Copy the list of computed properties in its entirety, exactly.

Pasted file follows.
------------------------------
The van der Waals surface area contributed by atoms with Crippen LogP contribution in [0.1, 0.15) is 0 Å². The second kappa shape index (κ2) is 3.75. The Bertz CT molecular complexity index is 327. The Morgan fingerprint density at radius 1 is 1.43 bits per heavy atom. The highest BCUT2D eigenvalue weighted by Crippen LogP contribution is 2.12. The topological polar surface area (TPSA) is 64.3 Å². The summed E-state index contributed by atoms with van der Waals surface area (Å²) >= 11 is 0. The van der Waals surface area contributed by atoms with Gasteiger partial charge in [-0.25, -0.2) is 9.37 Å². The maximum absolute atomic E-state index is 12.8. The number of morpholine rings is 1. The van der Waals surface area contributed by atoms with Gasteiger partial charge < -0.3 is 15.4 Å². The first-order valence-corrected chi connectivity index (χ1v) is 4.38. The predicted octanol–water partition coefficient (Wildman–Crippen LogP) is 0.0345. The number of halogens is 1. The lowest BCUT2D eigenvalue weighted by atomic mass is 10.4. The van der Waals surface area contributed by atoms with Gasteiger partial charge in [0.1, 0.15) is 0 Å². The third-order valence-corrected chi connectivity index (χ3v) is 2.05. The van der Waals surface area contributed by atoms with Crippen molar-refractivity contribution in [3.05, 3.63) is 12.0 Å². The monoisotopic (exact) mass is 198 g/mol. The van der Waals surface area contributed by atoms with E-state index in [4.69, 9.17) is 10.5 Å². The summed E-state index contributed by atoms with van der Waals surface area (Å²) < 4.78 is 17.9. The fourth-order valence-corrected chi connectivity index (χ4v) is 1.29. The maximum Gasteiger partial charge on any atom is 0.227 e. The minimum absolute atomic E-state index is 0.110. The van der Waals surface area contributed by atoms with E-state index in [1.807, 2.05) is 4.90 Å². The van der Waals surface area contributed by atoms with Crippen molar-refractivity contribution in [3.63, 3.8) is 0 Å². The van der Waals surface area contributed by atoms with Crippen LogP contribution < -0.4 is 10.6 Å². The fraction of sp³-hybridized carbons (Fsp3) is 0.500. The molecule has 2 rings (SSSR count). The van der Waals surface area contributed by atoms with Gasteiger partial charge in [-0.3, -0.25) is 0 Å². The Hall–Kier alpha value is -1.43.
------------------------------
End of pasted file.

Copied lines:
The van der Waals surface area contributed by atoms with Crippen LogP contribution in [0.1, 0.15) is 0 Å². The second kappa shape index (κ2) is 3.75. The Bertz CT molecular complexity index is 327. The Morgan fingerprint density at radius 1 is 1.43 bits per heavy atom. The highest BCUT2D eigenvalue weighted by Crippen LogP contribution is 2.12. The topological polar surface area (TPSA) is 64.3 Å². The summed E-state index contributed by atoms with van der Waals surface area (Å²) >= 11 is 0. The van der Waals surface area contributed by atoms with Gasteiger partial charge in [-0.25, -0.2) is 9.37 Å². The maximum absolute atomic E-state index is 12.8. The number of morpholine rings is 1. The van der Waals surface area contributed by atoms with Gasteiger partial charge < -0.3 is 15.4 Å². The first-order valence-corrected chi connectivity index (χ1v) is 4.38. The predicted octanol–water partition coefficient (Wildman–Crippen LogP) is 0.0345. The number of halogens is 1. The lowest BCUT2D eigenvalue weighted by atomic mass is 10.4. The van der Waals surface area contributed by atoms with Gasteiger partial charge in [0.1, 0.15) is 0 Å². The third-order valence-corrected chi connectivity index (χ3v) is 2.05. The van der Waals surface area contributed by atoms with Crippen molar-refractivity contribution in [3.05, 3.63) is 12.0 Å². The monoisotopic (exact) mass is 198 g/mol. The van der Waals surface area contributed by atoms with E-state index in [4.69, 9.17) is 10.5 Å². The summed E-state index contributed by atoms with van der Waals surface area (Å²) < 4.78 is 17.9. The fourth-order valence-corrected chi connectivity index (χ4v) is 1.29. The maximum Gasteiger partial charge on any atom is 0.227 e. The minimum absolute atomic E-state index is 0.110. The van der Waals surface area contributed by atoms with E-state index in [1.807, 2.05) is 4.90 Å². The van der Waals surface area contributed by atoms with Crippen molar-refractivity contribution in [3.63, 3.8) is 0 Å². The van der Waals surface area contributed by atoms with Crippen LogP contribution < -0.4 is 10.6 Å². The fraction of sp³-hybridized carbons (Fsp3) is 0.500. The molecule has 2 rings (SSSR count). The van der Waals surface area contributed by atoms with Gasteiger partial charge in [-0.3, -0.25) is 0 Å². The Hall–Kier alpha value is -1.43.